Harvard on Healthy Alcohol Use

With New Year’s Eve looming and the prospect of drinking alcohol as an integral part of our celebration, the Harvard School of Public Health has some suggestions on the healthy use of alcohol.

“While moderate drinking can increase the risk of colon and breast cancer, these risks are trumped by the boost in cardiovascular health—especially in middle age, when heart disease begins to account for an increasingly large share of disease and deaths.”

A visual guide to moderate drinking

A visual guide to moderate drinking

Moderate drinking amounts to one drink a day for women, for men whose bodies on average are larger, it’s up to two drinks a day. As the illustration shows: one drink is 12 ounces of beer, 5 ounces of wine and 1-1/2 ounces of hard liquor.

Harvard offered 5 Quick Tips on Staying Healthy with Alcohol

1. If you don’t drink, there’s no need to start. For some people—especially pregnant women, people recovering from alcohol addiction, people with a family history of alcoholism, people with liver disease, and people taking one or more medications that interact with alcohol—the risks of drinking outweigh the benefits.

There are other ways to boost your heart health and lower your risk of diabetes, such as getting more active, staying at a healthy weight, or eating healthy fats and whole grains.

2. If you do drink, drink in moderation—and choose whatever drink you like. Wine, beer, or spirits—each seems to have the same health benefits as long as moderation’s the word (no more than one drink per day for women, and no more than two drinks per day for men).

3. Take a multivitamin with folic acid. Folic acid is the synthetic form of folate, a B vitamin that may help lower the risk of heart disease and cancers of the colon and breast. Those who drink may benefit the most from getting extra folate, since alcohol moderately depletes our body’s stores. The amount in a standard multivitamin—400 micrograms—is enough, when combined with a healthy diet.

4. Ask your doctor about your drinking habits.  If you (or your friends) think you may have a problem with drinking, talk to a doctor or other health professional about it. He or she can help.

5. Pick a designated driver. Alcohol and driving do not mix. If you’ve been out drinking cocktails and it’s time to head home, hand your car keys to someone who’s been sipping seltzer all night.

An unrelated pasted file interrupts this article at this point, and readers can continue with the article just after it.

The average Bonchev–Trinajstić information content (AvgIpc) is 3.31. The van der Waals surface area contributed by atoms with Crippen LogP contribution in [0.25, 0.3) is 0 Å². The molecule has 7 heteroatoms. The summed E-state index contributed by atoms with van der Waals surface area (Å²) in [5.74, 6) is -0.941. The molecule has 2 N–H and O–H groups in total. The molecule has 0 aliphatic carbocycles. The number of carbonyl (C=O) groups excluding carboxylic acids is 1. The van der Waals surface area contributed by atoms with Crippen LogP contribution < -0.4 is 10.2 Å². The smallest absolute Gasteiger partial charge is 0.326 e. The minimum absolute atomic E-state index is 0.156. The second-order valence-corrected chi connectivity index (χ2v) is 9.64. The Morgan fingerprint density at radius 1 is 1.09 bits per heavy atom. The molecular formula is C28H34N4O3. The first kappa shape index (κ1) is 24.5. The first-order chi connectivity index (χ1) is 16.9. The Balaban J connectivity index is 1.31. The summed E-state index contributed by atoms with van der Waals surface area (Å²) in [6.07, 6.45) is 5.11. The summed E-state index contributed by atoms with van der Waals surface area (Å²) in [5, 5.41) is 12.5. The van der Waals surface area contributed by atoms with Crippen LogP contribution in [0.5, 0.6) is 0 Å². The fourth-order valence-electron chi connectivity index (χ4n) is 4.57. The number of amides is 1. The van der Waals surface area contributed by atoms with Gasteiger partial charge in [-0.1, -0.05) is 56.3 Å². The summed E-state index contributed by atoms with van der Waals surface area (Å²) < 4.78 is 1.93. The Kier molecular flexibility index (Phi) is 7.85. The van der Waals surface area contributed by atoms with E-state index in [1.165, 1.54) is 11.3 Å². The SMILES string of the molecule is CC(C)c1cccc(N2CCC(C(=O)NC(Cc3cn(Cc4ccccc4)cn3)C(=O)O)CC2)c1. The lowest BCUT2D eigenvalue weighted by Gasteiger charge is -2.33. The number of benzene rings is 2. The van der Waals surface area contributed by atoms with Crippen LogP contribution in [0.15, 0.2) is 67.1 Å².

Harvard offered a full article on alcohol here.

Tony

4 Comments

Filed under brain, colon cancer, drinking alcohol, heart, heart problems, Weight

4 responses to “Harvard on Healthy Alcohol Use

  1. Great post and good information! I’m glad Harvard included #1. I’ve always been curious as to the definition of a moderate drinker and you included a good visual that explained it well. The problem I see is that so many people who call themselves “moderate drinkers” are actually full blown alcoholics and the heaviest of all drinkers. I purposely stay away from it since I have quite the family history of alcoholism and a history of colon cancer (both parents as well as many other relatives). I tell my two sons who are both in college and exposed to heavy drinking on a daily basis, to never touch the stuff (due to our family history), to not ever “get started.” I’ve lost too many loved ones from alcohol addictions. And one is too many in my opinion. Thanks for a great and informative post.

    Like

    • Tony

      Gain –

      Thanks, great to hear from you. I agree completely about the importance of understanding what MODERATE drinker really means. Too often the definition is as self-serving as it is inaccurate. I wish you luck with your college age sons. I was in college 50 years ago and the temptations were horrible then. I lost almost a year of college because of my drinking to be ‘one of the cool guys.’ I hope they heed your guidance.

      Like

  2. I admit that I am an alcohol lover and I believe I can give up drinking if I get these benefits especially the increased mental clarity and better moods, which I need at work.
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    Liked by 1 person

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